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4horses 04-22-2013 02:15 AM

What do you think of this Gypsy Cross?
 
What do you think about this horse? I am tentatively looking for a safe trail horse and one that I can train to drive. Obviously he is young, and a little on the skinny side (as is mom).

What do you think about the price?

Gypsy Vanner cross colt

Clava 04-22-2013 06:50 AM

I think the mare has very poor conformation, I wouldn't buy him, but in the UK coloured cob cross colts are ten a penny.

FeatheredFeet 04-22-2013 08:45 AM

If this is a current photo, then I consider this colt very immature looking, for being ten months old.

If he is indeed ten months old, then I wonder why on earth he is still with his dam, unless she has already been bred again and is in foal.

As for being able to be registered as a 'Gypsy Cobb', I wonder where they got that. He could be registered as a crossbred, but in the US, we have no 'Cobb' registries. We have The Gypsy Cob and Drum Horse Association, which will register some crossbreds.

I personally, would have not bred this mare and stallion. There again, I'm not in favour of breeding everything and anything to Gypsies. Many crossbreds are being offered for more money than purebred these days. I was trying to give away, a nice three year old Gypsy cross gelding for a lady, a few months back. Took for ever to find a home for him.

Lizzie

4horses 04-22-2013 12:39 PM

I'm not sure I like him that much either. I must admit those are some of the worst pictures though! I'm assuming those are older pictures and he is weaned by now! One would hope anyway!

I do want a Gypsy Cross. I know a friend with several of them and they are really nice level headed horses. I just haven't seen any for sale in this area that aren't in the $5000 + range for a Gypsy Cross.

I also wonder if the stallion even has papers.

jaydee 04-22-2013 12:47 PM

I think its hard to judge his conformation because the pics are odd angles and he's so poor.
Unless you're experienced to take on a youngster then I wouldn't bother - its going to be a couple of years before he's ready to do anything by way of riding and he might turn out to be not what you want.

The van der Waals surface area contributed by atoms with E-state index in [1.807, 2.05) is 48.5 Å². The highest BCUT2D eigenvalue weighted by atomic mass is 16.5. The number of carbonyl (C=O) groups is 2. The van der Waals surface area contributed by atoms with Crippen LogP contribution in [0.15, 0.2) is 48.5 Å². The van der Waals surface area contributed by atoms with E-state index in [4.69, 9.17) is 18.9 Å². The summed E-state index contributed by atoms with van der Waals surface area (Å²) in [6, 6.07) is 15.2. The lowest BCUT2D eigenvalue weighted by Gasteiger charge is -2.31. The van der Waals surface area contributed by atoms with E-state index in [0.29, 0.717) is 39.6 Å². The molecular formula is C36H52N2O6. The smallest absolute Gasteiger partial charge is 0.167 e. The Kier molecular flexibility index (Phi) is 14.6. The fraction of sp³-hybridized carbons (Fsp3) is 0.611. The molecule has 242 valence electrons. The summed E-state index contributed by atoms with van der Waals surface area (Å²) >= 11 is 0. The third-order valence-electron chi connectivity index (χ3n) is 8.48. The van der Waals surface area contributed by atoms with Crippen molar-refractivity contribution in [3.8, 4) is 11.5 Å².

Crossing the Gypsy cobs with TB's and Arabians - other similar breeds is pretty much going to result in the typical UK sort of lightweight cob that's always been in demand - but value is totally dependent on quality though people will still pay more something solid and reliable and on the 'plain' side than for a stunning 'hot head'

FeatheredFeet 04-22-2013 01:57 PM

Quote:

Originally Posted by 4horses (Post 2309169)
I'm not sure I like him that much either. I must admit those are some of the worst pictures though! I'm assuming those are older pictures and he is weaned by now! One would hope anyway!

Quote:

Originally Posted by 4horses (Post 2309169)

I do want a Gypsy Cross. I know a friend with several of them and they are really nice level headed horses. I just haven't seen any for sale in this area that aren't in the $5000 + range for a Gypsy Cross.

I also wonder if the stallion even has papers.



Shocking, if they are really fetching that much. Shows that people don't do their homework. Do you know the stallion's breeding? Why not ask your friend where she got hers? I'd look around through all the classifieds and get an older horse, if I were you. There are (unfortunately) tons about.

Lizzie

4horses 04-22-2013 05:16 PM

There really aren't any around here. If I wanted to drive 5 hours maybe I could find a few more babies for around $2000. I think my friend paid a considerable amount of money for hers.

I haven't been very impressed with the horses for sale around here. Lots of back yard breeders. Guess I will keep looking. Good thing I am not in any rush.

FeatheredFeet 04-22-2013 05:41 PM

I think you must understand, that very seldom, is the horse we desire, in our neighbourhood or even in the same state.

Years ago, we had a yearling filly for sale. A lady from Vermont was interested in her. The lady flew out to California, installed herself in a hotel and visited the filly each day. She spent lots of time with her and in the end, decided this was the horse for her. In the end, she spent less money on the filly, her flight out here and hotel stay, than most of the high priced Gypsies you see advertised from those with huge advertising budgets.

You have to be willing to travel a bit, if you desire something specific. Either that or make sure you ask a great many questions - the correct questions, and ask for many pictures and movies. We have bought many horses sight-unseen, from all over the world. I would say, 99% of the time, these purchases work out well.

So keep searching and don't overlook a horse, because it happens to be far away.

Good luck and do keep us posted.

Lizzie

KigerQueen 07-03-2013 08:44 AM

FeatheredFeet do you guys (the breeding farm) work with desert jewel gypsies?

FeatheredFeet 07-03-2013 12:43 PM

My daughter, who actually owns Harlequin Farms, has sold to and purchased from, DJ Gypsies in the past.

Lizzie


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